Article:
It is always exciting. You have set up your home-grow op. You have planted and germinated your precious seeds and the little green sprouts have finally turned into real plants.

But. Then. There. Is. No. Flowering.

We all know that without flowers, there are no buds, no payoff.

No need to panic though! It is actually a common enough phenomenon. The following is an easy-to-fix checklist of common problems that interfere with efficient bloom and bud production.


Cannabis is like any other plant. It needs spectrum energy to grow. When planted outdoors, cannabis follows a seasonal cycle in spring and summer. Flowering generally occurs in late summer. It is also triggered by the summer solstice (June 21st). After this date, days begin to shorten gradually. Longer nights are thought to trigger blooming. Blooming usually starts in early August.

If you are growing indoors, obviously the lighting cycle is man-made. If you are not successful in getting your plant to bloom, the first culprit is probably the light. You will need to tweak your setup to make sure that it gets the right kind and temperature of light for the right amount of time.

light schedule spectrum energy


Cannabis growers don’t need to be electrical engineers. That said, there are some basics to master when growing this plant. Blue spectrum light is best for vegetative growth. Red spectrum light is for flowering.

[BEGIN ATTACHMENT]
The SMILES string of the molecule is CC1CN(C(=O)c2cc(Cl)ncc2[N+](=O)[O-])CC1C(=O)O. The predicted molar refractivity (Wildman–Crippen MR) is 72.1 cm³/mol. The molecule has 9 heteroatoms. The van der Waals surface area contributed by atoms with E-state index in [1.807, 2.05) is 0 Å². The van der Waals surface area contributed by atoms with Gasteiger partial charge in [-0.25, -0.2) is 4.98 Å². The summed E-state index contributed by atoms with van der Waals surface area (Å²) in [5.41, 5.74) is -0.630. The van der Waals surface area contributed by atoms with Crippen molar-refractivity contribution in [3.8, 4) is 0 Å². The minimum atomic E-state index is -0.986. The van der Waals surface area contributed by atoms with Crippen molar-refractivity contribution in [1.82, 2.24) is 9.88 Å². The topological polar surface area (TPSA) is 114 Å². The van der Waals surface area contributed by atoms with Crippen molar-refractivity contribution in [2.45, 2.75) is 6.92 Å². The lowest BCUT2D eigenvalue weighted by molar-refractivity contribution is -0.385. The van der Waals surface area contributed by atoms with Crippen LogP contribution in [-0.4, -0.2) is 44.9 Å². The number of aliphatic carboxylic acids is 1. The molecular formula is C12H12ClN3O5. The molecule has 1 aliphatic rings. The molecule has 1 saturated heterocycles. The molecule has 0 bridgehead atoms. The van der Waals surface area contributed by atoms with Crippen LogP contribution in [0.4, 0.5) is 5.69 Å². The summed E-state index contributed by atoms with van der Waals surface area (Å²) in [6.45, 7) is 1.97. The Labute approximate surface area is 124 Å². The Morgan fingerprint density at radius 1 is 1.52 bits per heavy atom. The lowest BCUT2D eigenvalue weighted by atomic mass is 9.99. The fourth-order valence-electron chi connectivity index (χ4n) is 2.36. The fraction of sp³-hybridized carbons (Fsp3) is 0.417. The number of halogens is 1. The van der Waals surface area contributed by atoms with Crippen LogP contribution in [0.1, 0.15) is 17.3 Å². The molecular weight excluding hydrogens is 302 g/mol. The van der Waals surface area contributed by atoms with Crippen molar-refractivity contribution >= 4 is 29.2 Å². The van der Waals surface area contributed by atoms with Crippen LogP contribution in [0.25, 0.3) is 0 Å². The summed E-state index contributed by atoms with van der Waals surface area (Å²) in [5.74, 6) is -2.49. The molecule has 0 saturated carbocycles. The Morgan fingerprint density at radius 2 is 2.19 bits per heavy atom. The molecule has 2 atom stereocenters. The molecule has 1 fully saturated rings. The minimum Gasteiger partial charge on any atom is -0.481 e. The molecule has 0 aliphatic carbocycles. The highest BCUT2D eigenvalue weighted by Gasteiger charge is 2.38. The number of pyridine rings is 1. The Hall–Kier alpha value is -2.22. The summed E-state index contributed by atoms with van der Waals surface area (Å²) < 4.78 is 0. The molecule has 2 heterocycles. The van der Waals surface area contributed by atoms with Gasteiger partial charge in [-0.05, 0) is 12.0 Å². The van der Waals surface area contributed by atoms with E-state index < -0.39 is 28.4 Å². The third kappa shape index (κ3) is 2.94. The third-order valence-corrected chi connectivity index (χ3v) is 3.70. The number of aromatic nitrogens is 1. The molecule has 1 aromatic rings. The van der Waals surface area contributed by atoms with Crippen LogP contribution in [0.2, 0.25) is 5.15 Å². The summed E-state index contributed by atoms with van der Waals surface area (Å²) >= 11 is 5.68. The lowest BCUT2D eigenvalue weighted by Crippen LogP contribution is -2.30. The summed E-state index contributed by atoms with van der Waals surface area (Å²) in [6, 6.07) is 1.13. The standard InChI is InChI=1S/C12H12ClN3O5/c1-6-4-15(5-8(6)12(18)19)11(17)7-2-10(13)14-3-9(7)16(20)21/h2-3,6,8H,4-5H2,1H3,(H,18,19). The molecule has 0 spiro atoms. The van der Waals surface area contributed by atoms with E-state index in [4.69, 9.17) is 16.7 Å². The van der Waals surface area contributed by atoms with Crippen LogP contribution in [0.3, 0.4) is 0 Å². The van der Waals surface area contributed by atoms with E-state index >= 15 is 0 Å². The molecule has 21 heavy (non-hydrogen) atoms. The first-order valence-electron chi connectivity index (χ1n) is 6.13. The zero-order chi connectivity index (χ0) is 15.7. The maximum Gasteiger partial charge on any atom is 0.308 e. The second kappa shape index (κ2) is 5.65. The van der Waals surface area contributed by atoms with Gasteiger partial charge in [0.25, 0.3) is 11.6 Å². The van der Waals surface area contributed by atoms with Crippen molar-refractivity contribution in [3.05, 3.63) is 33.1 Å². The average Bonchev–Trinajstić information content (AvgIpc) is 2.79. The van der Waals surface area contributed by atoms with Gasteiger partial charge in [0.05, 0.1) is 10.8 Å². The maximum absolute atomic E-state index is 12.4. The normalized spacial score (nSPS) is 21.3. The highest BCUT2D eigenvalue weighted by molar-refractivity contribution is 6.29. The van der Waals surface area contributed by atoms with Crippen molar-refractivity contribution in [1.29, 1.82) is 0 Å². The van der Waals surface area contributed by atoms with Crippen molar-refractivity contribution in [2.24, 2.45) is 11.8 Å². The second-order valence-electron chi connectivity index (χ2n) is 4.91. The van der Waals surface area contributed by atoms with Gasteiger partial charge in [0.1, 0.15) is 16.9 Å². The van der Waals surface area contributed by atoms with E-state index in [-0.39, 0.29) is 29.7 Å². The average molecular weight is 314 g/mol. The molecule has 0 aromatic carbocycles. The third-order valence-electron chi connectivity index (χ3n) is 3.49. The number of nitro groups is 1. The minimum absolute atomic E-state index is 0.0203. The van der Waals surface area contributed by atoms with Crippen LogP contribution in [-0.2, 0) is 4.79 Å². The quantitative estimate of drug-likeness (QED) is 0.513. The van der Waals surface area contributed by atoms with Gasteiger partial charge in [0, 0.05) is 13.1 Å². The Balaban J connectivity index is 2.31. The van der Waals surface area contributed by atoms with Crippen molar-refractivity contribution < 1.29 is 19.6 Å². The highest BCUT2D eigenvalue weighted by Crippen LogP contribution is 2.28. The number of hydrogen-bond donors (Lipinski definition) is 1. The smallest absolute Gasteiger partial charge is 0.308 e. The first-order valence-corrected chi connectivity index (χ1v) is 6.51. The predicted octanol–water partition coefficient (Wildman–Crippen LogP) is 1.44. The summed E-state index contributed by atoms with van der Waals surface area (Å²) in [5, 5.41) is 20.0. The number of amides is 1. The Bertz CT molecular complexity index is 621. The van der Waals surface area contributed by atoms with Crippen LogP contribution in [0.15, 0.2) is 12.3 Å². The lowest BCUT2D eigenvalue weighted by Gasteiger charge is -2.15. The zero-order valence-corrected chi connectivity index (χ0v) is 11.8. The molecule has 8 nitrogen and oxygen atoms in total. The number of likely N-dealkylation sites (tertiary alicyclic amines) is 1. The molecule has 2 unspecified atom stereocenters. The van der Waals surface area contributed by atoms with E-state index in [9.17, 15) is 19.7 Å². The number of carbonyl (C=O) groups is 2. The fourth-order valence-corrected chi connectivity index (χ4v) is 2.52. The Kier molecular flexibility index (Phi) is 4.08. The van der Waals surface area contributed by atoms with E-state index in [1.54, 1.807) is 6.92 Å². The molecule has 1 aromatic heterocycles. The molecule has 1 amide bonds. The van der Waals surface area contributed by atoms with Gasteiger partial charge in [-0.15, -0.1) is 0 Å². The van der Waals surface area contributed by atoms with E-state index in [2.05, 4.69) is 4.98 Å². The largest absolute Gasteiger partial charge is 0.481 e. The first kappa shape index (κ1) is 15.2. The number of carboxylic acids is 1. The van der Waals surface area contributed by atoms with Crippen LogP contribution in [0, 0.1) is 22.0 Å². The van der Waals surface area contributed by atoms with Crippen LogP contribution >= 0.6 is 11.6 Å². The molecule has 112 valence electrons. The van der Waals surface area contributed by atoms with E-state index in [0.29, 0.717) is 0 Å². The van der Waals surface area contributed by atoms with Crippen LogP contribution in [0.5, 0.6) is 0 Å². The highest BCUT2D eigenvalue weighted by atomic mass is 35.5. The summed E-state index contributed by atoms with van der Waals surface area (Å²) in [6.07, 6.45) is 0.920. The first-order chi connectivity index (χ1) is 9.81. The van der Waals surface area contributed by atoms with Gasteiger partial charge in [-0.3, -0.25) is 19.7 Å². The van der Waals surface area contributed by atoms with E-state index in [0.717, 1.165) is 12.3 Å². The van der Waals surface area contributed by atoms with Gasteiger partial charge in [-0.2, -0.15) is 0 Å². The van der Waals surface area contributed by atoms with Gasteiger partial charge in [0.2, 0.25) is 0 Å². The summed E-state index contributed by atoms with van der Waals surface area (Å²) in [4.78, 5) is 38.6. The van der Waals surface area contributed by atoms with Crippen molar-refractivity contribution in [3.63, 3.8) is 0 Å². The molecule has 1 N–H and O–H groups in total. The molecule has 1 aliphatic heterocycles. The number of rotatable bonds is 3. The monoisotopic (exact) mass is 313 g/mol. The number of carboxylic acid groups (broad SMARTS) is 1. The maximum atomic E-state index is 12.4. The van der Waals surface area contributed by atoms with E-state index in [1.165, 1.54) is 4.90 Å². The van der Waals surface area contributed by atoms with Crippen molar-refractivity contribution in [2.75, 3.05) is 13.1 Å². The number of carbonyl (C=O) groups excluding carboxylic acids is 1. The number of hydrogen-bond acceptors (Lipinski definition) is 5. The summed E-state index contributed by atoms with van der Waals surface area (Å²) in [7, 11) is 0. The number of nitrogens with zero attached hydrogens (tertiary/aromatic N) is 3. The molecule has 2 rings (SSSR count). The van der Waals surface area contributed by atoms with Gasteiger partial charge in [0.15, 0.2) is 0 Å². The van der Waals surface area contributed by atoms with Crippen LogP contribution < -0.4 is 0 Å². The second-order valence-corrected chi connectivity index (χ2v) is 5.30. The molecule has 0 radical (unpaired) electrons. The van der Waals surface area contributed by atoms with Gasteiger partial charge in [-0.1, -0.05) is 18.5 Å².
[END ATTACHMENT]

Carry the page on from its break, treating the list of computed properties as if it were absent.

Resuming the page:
Particularly if growing indoors, investing in a red/blue spectrum LED light is one way to handle this issue. However, for those who do not want to invest in LED, merely changing the colour of the lightbulb at the right time in the grow cycle will do the trick.

Some growers leave their lights on 24/7 during the vegetative grow state. If and when the plants begin to show signs of stress, lessening the amount of light they get will help. 6 Hours of darkness is usually recommended.

Once plants get to a healthy size, growers can actually force the plant to flower by exposing it to 12 hours of red light and 12 hours of darkness. Be aware however, that even the smallest amount of off-cycle light during this process can stop the flowering process. Some people claim that a random flashlight beam can halt the process. Others feel that if lights are left on when they should not be for about a day, this should not adversely affect the growth. However, if the plants are left exposed to several days of extra light, be aware they will probably revert to a growing rather than flowering phase and you will have to coax them back.


Different cannabis strains mature and flower at different rates. This can to some extent be manipulated by indoor growers who match their lights to ideal growing situations for their personalised nursery. However, on top of this, it is also good to know your plant’s tendencies. Indicas will flower between 45 and 65 days. Sativa dominant strains take a little longer. They normally flower between 60 and 90 days.

vegetative growth sativa and indica


If your plant still refuses to bloom, there is a very good chance that you have the wrong type of cannabis plant. Only female plants make buds. Male plants only make pollen sacs. Because these can also pollinate your female plants, reducing yields and creating seeds, many growers discard male plants immediately.


There are some types of cannabis that are known as “autoflowering” varieties. This means that they will automatically start flowering, no matter how much or what kind of light they get. This is also one of the best reasons, particularly for beginners, those on tight budgets and indoor growers, to buy seeds from an established breeder.


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